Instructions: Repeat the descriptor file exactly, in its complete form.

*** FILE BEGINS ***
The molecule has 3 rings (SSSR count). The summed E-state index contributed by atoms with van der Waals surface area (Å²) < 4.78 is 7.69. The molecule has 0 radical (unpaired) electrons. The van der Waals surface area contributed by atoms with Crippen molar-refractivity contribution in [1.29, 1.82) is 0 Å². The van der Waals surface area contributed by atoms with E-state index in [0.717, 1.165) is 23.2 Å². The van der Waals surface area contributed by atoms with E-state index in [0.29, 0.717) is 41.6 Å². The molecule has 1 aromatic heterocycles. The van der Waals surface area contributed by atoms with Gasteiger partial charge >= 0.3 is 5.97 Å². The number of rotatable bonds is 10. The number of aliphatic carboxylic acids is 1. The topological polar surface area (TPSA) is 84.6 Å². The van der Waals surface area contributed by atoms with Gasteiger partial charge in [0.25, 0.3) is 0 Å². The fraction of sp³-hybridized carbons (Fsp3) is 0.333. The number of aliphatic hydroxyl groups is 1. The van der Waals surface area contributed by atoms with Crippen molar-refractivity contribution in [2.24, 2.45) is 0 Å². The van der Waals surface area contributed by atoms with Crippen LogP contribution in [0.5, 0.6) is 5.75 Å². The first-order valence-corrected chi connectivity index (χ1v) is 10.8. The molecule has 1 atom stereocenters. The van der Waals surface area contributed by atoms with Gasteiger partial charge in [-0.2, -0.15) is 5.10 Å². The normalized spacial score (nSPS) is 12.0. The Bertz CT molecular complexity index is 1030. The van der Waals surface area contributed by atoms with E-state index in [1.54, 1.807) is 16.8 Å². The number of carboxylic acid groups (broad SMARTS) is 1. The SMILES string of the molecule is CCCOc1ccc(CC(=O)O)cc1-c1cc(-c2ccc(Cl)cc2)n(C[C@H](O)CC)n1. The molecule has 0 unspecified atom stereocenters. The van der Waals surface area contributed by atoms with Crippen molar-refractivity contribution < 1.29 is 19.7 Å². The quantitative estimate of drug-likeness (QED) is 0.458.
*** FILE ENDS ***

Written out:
The molecule has 3 rings (SSSR count). The summed E-state index contributed by atoms with van der Waals surface area (Å²) < 4.78 is 7.69. The molecule has 0 radical (unpaired) electrons. The van der Waals surface area contributed by atoms with Crippen molar-refractivity contribution in [1.29, 1.82) is 0 Å². The van der Waals surface area contributed by atoms with E-state index in [0.717, 1.165) is 23.2 Å². The van der Waals surface area contributed by atoms with E-state index in [0.29, 0.717) is 41.6 Å². The molecule has 1 aromatic heterocycles. The van der Waals surface area contributed by atoms with Gasteiger partial charge >= 0.3 is 5.97 Å². The number of rotatable bonds is 10. The number of aliphatic carboxylic acids is 1. The topological polar surface area (TPSA) is 84.6 Å². The van der Waals surface area contributed by atoms with Gasteiger partial charge in [0.25, 0.3) is 0 Å². The fraction of sp³-hybridized carbons (Fsp3) is 0.333. The number of aliphatic hydroxyl groups is 1. The van der Waals surface area contributed by atoms with Crippen molar-refractivity contribution in [2.24, 2.45) is 0 Å². The van der Waals surface area contributed by atoms with Crippen LogP contribution in [0.5, 0.6) is 5.75 Å². The first-order valence-corrected chi connectivity index (χ1v) is 10.8. The molecule has 1 atom stereocenters. The van der Waals surface area contributed by atoms with Gasteiger partial charge in [-0.2, -0.15) is 5.10 Å². The normalized spacial score (nSPS) is 12.0. The Bertz CT molecular complexity index is 1030. The van der Waals surface area contributed by atoms with E-state index in [1.54, 1.807) is 16.8 Å². The number of carboxylic acid groups (broad SMARTS) is 1. The SMILES string of the molecule is CCCOc1ccc(CC(=O)O)cc1-c1cc(-c2ccc(Cl)cc2)n(C[C@H](O)CC)n1. The molecule has 0 unspecified atom stereocenters. The van der Waals surface area contributed by atoms with Crippen molar-refractivity contribution < 1.29 is 19.7 Å². The quantitative estimate of drug-likeness (QED) is 0.458.